The wisdom of the Nahua
Indigenous philosophies have been ignored for too long. This prompted Osiris González Romero to study the wisdom of the Nahua in Mexico. Their philosophy has an important message for the consumption society: see the earth and nature as living beings and not just as resources. PhD defence 22 June.
What is your dissertation about?
‘My research is a systematic study of the wisdom of the Nahua, an indigenous people in Mexico descended from the Aztecs. There are some 2.5 million Nahua in Mexico, which makes them the country's largest indigenous group. As a result of cultural colonisation after the arrival of the Spanish, the wisdom, heritage and rights of these native people have received far too little recognition.'
What did you discover?
‘The contribution of indigenous philosophies is implicit in their languages, and in the way they classify and name the world and their immediate environment. Much of this knowledge is derived from centuries-long observation of the environment. Nahuatl philosophy is based on a deep interaction between man and nature, and connects this interaction to the preservation of the environment. This collective spiritual relationship with the land calls for a different legal framework that goes beyond the current legislation.'
Much of this knowledge is derived from centuries-long observation of the environment.
What do you want to achieve with your dissertation?
‘Studying the Nahuatl language helps us develop an intercultural philosophy that is different from the dominant neocolonial approach typical of today's consumption society. The Nahua see the earth and nature as living beings and not just as resources. That makes it easier to understand the struggle for territory, the right to water and the preservation of the environment.'
How did you carry out your research?
‘I did my research in specialist archives and libraries in Mexico City and in Texas, using a broad range of sources: archaeological reports, legal texts, artworks and natural history sources. An important manuscript for my study was the Anales de Tlaxcala dating from 1790. The work is about the existence of the role of Nahua sages, 250 years after the conquest of Mexico in 1521.'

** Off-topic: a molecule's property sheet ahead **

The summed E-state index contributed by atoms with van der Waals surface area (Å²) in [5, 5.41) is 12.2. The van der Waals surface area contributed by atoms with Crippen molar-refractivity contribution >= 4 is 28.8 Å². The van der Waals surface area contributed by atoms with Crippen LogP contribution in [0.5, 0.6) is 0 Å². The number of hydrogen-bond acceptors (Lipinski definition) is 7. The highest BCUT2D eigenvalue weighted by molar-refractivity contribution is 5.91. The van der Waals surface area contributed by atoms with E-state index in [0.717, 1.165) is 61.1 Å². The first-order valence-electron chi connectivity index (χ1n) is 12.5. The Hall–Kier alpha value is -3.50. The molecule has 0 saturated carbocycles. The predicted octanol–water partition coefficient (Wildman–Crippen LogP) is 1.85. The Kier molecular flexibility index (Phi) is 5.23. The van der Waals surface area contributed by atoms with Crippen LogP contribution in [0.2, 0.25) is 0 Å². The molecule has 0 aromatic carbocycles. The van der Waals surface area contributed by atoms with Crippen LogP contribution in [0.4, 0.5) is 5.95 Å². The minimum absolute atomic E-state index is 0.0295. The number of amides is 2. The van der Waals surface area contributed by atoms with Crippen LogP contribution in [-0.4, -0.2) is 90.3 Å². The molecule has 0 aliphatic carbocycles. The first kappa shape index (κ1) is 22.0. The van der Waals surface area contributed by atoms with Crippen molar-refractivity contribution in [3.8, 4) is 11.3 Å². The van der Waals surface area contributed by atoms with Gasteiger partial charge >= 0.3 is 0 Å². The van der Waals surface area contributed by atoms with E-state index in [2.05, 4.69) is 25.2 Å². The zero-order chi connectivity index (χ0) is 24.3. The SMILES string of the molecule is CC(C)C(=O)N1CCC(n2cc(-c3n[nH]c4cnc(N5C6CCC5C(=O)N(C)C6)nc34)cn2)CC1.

Interviews with Nahua people
‘I also interviewed various indigenous researchers, such as historians and linguists. One of my aims with this research is to initiate an intercultural dialogue with scholars and organisations from the Nahua community. Many of the interviews were recorded and after my doctoral defence the videos will be available on the website of the COLING project.
What is your own background and do you have a particular affinity with this subject?
‘I am descended on the one hand from the Purépecha, an indigenous people from Michoacán in the west of Mexico. But I also have Mestizo ancestors, descendants of an Indian and a European parent. My parents moved to Mexico City for economic reasons. After my bachelor's in Philosophy there, I learned the Nahuatl language and obtained my master's in Meso-American Studies. Unfortunately, I found a lack of recognition of indigenous philosophies in academic institutions in Mexico. There wasn't a single course - or even a single lecture - that focused attention on these philosophies. Consequently, there is a significant gap in the research, which is something of a paradox in a multicultural country like Mexico that has 68 different indigenous peoples.'
How can research be 'decolonised'?
‘It's important to include the theoretical contributions of indigenous scholars, and to use inclusive research methodologies. We also need to emphasise the value of indigenous knowledge, even though some of the individuals concerned may not have an academic qualification. Finally, broad recognition of the rights of indigenous peoples is essential. My dissertation is an attempt to decolonise this type of research.'